Characteristics of Fetal Alcohol Syndrome
Fetal alcohol syndrome characteristics affecting the central nervous system (CNS) can include:
- Poor coordination
- Hyperactive behavior
- Learning disabilities
- Developmental disabilities (for example, speech and language delays)
- Mental retardation or low IQ
- Problems with daily living
- Poor reasoning and judgment skills
- Sleep and sucking disturbances in infancy.
These problems often lead to difficulties in school and problems getting along with others.
Over time, children with fetal alcohol syndrome are at risk for psychiatric problems, criminal behavior, unemployment, and incomplete education. These are secondary conditions that an individual is not born with, but that he or she might acquire as a result of fetal alcohol syndrome or other fetal alcohol spectrum disorders.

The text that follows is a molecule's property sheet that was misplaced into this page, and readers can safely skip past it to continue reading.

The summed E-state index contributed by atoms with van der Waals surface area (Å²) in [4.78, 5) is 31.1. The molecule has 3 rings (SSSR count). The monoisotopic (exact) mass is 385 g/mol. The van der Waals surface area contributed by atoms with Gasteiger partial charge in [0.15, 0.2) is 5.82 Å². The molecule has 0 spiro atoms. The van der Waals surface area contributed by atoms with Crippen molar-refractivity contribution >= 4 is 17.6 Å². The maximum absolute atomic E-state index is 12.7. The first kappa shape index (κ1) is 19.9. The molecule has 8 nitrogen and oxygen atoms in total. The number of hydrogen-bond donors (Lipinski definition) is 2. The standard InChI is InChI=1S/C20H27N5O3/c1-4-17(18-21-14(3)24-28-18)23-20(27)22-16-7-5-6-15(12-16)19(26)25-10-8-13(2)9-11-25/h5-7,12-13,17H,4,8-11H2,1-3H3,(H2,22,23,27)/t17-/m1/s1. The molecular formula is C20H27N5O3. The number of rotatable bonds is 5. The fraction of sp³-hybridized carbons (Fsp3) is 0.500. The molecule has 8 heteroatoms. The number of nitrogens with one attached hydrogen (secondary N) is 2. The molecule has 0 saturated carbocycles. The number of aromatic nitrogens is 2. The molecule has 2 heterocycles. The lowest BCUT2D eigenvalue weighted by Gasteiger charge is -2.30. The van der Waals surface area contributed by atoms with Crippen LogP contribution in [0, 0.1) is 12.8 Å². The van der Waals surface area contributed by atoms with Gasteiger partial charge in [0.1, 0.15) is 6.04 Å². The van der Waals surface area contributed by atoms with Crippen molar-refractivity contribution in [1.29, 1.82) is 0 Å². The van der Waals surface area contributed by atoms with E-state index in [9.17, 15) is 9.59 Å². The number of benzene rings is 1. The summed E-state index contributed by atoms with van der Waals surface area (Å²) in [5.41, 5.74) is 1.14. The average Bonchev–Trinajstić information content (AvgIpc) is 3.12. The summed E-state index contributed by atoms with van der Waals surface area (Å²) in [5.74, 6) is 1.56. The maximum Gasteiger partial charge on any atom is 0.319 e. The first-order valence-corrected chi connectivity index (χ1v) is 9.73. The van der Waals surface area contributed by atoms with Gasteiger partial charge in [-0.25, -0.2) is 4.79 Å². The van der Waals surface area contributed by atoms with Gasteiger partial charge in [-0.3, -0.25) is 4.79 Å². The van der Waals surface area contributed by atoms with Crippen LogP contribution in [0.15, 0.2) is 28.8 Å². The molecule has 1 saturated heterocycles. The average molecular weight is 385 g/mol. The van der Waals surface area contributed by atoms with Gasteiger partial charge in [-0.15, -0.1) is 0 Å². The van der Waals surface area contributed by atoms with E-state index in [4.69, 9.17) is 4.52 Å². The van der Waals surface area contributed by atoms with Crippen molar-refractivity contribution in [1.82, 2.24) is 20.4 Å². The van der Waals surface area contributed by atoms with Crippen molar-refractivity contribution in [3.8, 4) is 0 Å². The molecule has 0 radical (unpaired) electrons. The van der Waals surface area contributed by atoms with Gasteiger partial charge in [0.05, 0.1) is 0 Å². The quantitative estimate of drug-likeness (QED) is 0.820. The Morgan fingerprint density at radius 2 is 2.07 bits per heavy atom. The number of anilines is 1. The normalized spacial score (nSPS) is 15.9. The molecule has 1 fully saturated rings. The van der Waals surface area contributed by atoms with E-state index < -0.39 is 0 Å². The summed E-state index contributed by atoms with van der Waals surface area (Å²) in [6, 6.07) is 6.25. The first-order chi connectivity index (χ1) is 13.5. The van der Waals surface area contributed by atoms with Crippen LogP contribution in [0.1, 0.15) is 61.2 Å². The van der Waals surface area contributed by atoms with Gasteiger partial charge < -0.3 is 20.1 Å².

(Click Effects of Fetal Alcohol Syndrome for more information on these long-term effects.)
If a pregnant woman drinks alcohol, but her child does not have all of the characteristics of fetal alcohol syndrome, it is possible that her child has another fetal alcohol spectrum disorder, such as alcohol-related neurodevelopmental disorder (ARND).
Children with ARND do not have full fetal alcohol syndrome but might demonstrate learning and behavioral problems caused by prenatal exposure to alcohol. Examples of these problems include:
- Difficulties with mathematical skills
- Difficulties with memory or attention
- Poor school performance
- Poor impulse control and/or judgment.